• To point to the list of words common to the Avesta and viii [of the Rigveda] with its group, and say that here is proof positive that there is closer relationship with the Avesta, and that, therefore, viii after all is older than the books which have not preserved these words, some of which are of great significance, would be a first thought. But this explanation is barred out by the fact that most of these Avestan words preserved in viii, withal those of the most importance, are common words in the literature posterior to the Rik. Hence to make the above claim would be tantamount to saying that these words have held their own through the period to which viii (assuming it to be older than ii-vii) is assigned, have thereupon disappeared, and then come into vogue again after the interval to which the maker of this assumption would assign ii-vii. This, despite all deprecation of negative evidence, is not credible. Take, for instance, udara or uṣṭra or meṣa, the first is found only in viii., i., x.; the second in viii., i.; the last in viii., i., ix., x. Is it probable that words so common both early and late should have passed through an assumedly intermediate period (of ii.-vii.) without leaving a trace? Or, again: is a like assumption credible in the case of kṣīra, which appears in the Iranian khshīra; in RV. viii., i., ix., x.; disappears in the assumedly later group ii.-vii.; and reappears in the AV. and later literature as a common word? Evidently, the facts are not explained on the hypothesis that the Avesta and RV. viii. are older than RV. ii.-vii. We must, I think, suppose that the Avesta and RV. viii. are younger than RV. ii.-vii.; or else that the poets of viii. were geographically nearer to the Avestan people, and so took from them certain words, which may or may not have been old with their Iranian users, but were not received into the body of Vedic literature until a time posterior to the composition of ii.-vii."―[....] viii with the General Books and post-Rik literature agrees with Avestan as against the early family books" "[....] viii joins the later Avesta to post-Rik literature and the other General Books.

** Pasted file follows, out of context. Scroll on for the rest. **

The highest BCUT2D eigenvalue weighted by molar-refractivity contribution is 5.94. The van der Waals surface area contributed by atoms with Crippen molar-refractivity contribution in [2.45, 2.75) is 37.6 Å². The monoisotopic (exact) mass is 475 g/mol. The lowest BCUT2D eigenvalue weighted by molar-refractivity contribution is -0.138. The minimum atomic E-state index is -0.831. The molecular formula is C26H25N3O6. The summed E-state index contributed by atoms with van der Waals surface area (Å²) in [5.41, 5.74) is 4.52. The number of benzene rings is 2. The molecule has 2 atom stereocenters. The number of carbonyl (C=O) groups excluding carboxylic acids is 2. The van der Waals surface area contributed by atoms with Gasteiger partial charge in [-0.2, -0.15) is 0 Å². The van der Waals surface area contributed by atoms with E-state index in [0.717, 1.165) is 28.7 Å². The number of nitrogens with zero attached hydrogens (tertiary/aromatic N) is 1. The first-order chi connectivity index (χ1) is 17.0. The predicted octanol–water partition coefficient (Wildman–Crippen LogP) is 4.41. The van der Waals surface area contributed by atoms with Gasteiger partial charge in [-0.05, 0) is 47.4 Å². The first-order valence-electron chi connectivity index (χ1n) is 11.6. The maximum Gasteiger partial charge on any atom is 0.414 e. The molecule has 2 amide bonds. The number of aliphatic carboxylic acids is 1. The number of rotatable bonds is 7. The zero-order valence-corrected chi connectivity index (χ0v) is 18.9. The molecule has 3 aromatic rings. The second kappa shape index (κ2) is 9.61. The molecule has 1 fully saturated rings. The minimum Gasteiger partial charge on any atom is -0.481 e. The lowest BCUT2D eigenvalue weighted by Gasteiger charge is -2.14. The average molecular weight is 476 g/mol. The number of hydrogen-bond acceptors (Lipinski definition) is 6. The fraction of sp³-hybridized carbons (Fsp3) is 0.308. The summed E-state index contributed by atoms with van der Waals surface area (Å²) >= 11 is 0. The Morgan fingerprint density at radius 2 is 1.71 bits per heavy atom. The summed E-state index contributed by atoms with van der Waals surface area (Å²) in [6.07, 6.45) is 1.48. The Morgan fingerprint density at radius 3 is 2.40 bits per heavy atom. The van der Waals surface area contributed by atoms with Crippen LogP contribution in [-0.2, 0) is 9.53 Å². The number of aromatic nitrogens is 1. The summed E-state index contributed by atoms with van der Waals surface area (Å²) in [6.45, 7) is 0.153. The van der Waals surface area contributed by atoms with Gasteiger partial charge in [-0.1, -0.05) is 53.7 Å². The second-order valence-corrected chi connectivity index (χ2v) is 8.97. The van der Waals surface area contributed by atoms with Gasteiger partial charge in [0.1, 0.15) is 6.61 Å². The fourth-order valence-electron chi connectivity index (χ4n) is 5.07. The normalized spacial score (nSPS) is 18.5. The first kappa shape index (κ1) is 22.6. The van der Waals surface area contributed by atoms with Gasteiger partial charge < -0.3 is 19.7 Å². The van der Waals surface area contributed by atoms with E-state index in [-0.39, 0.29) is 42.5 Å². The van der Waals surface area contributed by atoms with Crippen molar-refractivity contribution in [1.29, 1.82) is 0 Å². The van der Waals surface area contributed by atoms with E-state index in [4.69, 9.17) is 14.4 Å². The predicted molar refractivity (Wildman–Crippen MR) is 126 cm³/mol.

• About the relative date of the Avesta and Rigveda. HOPKINS 1896a: Prāgāthikāni. Hopkins, Edward W. pp. 23-92 in JAOS (Journal of the American Oriental Society), Vol. 17. (HOPKINS 1896a:80-81) quoted in [1] Quoted in Talageri, S. G. (2010). The Rigveda and the Avesta. New Delhi: Aditya Prakashan.
  • “Not only in grammatical structure and vocabulary, but also in literary form, in certain metres like the TriSTubh and in a way GAyatrI, there is resemblance between the Avesta and the Rgveda. The fact is usually mentioned in good manuals. But there is a peculiarity about these points of resemblance which is not so commonly known: It is the eighth MaNDala which bears the most striking similarity to the Avesta. There and there only (and of course partly in the related first MaNDala) do some common words like uSTra and the strophic structure called pragAtha occur. … Further research in this direction is sure to be fruitful.”
    • J.C. Tavadia, Indo-Iranian Studies: I by J.C. Tavadia, ViSva Bharati, Santiniketan, 1950. Quoted in Talageri, S. (2000). The Rigveda: A historical analysis. New Delhi: Aditya Prakashan.
  • “Two Young Avestan texts contain lists of countries known to their authors, YaSt 10 and VidEvdAd, Chapter 1. The two lists differ considerably in terms of composition and are therefore most probably independent of one another. Both lists contain only countries in northeastern Iran.” ...[All these places are] “located to the east of the Caspian Ocean, with the possible exception of Raga”.
    • P. Oktor Skjærvø, in The Indo-Aryans of Ancient South Asia: Language, Material Culture and Ethnicity edited by George Erdosy (Papers by Michael Witzel and P. Oktor Skjærvø), Walter de Gruyter, Berlin-New York, 1995. Quoted in Talageri, S. (2000). The Rigveda: A historical analysis. New Delhi: Aditya Prakashan.
  • “H. Oldenberg showed that in spite of the genetic closeness of religious beliefs, the Vedas and Avesta differ considerably, and that in the Avesta many of the heroes play opposite roles to their counterparts in the Veda.” (p.183)
    • Elena Kuzmina, Origin of the Indo-Iranians (Brill, Leiden). quoted in Elst, Koenraad (2018). Still no trace of an Aryan invasion: A collection on Indo-European origins.